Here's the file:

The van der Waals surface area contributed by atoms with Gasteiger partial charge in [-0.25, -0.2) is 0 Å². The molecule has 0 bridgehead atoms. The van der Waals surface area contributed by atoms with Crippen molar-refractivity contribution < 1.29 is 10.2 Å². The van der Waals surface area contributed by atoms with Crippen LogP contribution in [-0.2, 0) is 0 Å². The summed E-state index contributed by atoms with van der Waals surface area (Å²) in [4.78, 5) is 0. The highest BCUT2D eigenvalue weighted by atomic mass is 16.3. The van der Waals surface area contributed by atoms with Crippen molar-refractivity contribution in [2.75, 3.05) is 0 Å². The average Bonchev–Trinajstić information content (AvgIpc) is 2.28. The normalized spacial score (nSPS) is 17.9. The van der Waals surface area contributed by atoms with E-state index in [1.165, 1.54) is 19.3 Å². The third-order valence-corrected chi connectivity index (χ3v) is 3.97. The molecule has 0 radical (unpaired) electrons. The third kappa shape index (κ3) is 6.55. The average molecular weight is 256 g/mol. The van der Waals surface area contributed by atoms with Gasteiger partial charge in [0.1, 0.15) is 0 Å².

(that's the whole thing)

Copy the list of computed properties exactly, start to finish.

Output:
The van der Waals surface area contributed by atoms with Gasteiger partial charge in [-0.25, -0.2) is 0 Å². The molecule has 0 bridgehead atoms. The van der Waals surface area contributed by atoms with Crippen molar-refractivity contribution < 1.29 is 10.2 Å². The van der Waals surface area contributed by atoms with Crippen LogP contribution in [-0.2, 0) is 0 Å². The summed E-state index contributed by atoms with van der Waals surface area (Å²) in [4.78, 5) is 0. The highest BCUT2D eigenvalue weighted by atomic mass is 16.3. The van der Waals surface area contributed by atoms with Crippen molar-refractivity contribution in [2.75, 3.05) is 0 Å². The average Bonchev–Trinajstić information content (AvgIpc) is 2.28. The normalized spacial score (nSPS) is 17.9. The van der Waals surface area contributed by atoms with E-state index in [1.165, 1.54) is 19.3 Å². The third-order valence-corrected chi connectivity index (χ3v) is 3.97. The molecule has 0 radical (unpaired) electrons. The third kappa shape index (κ3) is 6.55. The average molecular weight is 256 g/mol. The van der Waals surface area contributed by atoms with Gasteiger partial charge in [0.1, 0.15) is 0 Å².